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This Week In History, 10-16-08


Updated on Wednesday*:

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The following reports are taken from The Calhoun Chronicle archives:


1933, 75 years ago

A short time before his death, the late Richard L. Hays, a former editor of the Chronicle, sent a certified copy of allowance made at the June term, 1860, by the Calhoun County court. The copy was found among the papers of the late Peregrine Hays of Arnoldsburg, one of the county’s founders.


Total expenditures amounted to $2,570.86½. The half cent came about by the court paying R.A. Benson 37½ cents for a docket book. Today, a docket book costs about the same number of dollars that it did cents.


There are less than 50 items in the statement. One of the largest is $1,500 to Robert Ervin for third payment on the courthouse that was being built at Arnoldsburg.


Clerks of the election were allowed 50¢ for their services. They included Jacob Starcher, Alfred Stump, Calvin C. Kepinger (or Kessinger), Alfred Starcher, Samuel Isenhart and B.F. Riddel. For listing voters, William P. Robinson received $11.85, and was paid $6 for building a chimney.


For registering births and deaths, George W. Silcott, county clerk, received $8.67. For his services as clerk, he was paid $100.


Conductors of election, D.W. Stalnaker, Alpheus Norman, G.W. Wright, Anthony Conrad and Charles J. Clelland, were paid $2.67 each.



  1958, 50 years ago

The hunting season has already begun in some states, even though the weather is uncomfortably hot in most of them, and the peak of the season is some time away.


Each year, a number of hunters are killed, or wounded, because of careless accidents. Loaded guns in hunting vehicles cause some. Hunters should not cross fences with loaded guns, and a gun (loaded or not) should never be pointed at another hunter. Care should be exercised to see that the barrel is free of foreign matter at all times, and that the gun is in reasonably good working order, oiled, etc.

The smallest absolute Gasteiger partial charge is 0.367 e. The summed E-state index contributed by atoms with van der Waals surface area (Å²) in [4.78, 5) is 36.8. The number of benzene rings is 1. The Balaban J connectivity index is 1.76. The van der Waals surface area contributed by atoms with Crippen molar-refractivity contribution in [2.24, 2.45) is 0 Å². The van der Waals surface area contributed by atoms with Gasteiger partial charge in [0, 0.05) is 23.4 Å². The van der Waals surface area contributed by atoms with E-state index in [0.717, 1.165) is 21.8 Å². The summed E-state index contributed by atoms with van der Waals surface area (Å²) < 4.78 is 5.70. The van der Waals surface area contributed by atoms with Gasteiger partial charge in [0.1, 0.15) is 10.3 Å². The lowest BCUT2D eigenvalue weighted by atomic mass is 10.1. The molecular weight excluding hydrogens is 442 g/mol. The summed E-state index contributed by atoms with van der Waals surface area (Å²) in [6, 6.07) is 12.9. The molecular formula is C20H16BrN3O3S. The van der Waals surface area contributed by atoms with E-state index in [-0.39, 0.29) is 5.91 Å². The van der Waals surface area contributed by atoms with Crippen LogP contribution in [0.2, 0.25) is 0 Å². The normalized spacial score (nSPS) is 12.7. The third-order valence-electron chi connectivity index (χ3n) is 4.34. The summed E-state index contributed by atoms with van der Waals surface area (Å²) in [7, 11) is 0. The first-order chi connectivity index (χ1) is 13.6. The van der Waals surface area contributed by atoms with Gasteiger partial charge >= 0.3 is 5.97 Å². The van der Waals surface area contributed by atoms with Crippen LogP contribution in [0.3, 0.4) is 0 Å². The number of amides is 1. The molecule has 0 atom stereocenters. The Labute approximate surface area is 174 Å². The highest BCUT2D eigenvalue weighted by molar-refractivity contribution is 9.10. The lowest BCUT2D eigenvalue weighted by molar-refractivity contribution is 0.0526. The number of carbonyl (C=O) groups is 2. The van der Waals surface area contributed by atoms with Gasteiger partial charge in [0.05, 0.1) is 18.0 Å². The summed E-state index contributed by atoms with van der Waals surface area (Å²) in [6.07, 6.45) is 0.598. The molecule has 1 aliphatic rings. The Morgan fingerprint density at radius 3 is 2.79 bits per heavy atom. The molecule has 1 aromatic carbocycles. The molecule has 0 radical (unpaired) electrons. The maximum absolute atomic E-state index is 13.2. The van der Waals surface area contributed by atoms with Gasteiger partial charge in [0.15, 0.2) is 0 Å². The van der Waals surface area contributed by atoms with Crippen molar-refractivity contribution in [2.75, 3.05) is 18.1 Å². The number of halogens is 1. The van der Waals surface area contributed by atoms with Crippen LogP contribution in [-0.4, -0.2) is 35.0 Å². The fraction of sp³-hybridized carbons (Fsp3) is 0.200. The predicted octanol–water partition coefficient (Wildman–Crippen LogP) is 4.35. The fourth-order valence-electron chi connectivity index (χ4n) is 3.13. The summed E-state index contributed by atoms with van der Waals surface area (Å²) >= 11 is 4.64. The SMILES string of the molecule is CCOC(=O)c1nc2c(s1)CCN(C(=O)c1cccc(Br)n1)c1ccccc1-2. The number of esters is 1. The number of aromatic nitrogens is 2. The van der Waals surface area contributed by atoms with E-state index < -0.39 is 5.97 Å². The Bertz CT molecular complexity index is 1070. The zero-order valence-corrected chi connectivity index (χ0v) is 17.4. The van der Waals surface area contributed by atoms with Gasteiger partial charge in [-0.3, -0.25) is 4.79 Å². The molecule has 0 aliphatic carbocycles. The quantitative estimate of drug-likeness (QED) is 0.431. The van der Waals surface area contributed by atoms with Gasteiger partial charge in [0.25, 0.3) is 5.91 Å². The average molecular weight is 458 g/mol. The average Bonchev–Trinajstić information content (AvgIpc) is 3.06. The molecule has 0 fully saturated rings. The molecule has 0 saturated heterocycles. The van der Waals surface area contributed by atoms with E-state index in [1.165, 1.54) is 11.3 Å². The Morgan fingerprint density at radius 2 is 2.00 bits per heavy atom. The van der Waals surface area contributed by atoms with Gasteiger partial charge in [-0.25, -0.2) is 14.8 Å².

Many accidents occur among veteran hunters who have become careless or cocksure because of the long experience they have under their belts.


One should always carefully identify his target before pulling the trigger. A number of hunters are shot down in the brush, mistakenly identified as deer.



 1983, 25 years ago


How can you eat, drink and be merry--and also contribute to a worthy cause?


American Cancer Society’s Calhoun Unit did it successfully last week when, in collaboration with Foodland, volunteers sold over 3,000 hotdogs served with a special homemade sauce, and also gave away 4,000 Cokes.


The occasion was a special week-long fund raising drive hatched up by members of the local Cancer Society, tied in with Foodland’s fifth anniversary in Grantsville.


Foodland donated the cokes, hotdogs and buns. Members of the Cancer unit erected a booth in the Foodland parking lot, encouraging Calhouners to buy two hotdogs for a $1, get a free beverage, and help the Cancer Society’s fund drive.


Crusade chairmen were Jeanie Shaffer and Donna Poling. Serving in the booth were Bev Morford, Vivian   Dye, Janet Davis, Louise Estep, Karen Law, Barbara Anderson, Margaret Cunningham, Irene Olivas, Gigi Sol, Kathy Baker, Elaine Miller, Connie McCartney, and Robyn Johnson.

This Week's Editorial:

By Helen Morris:

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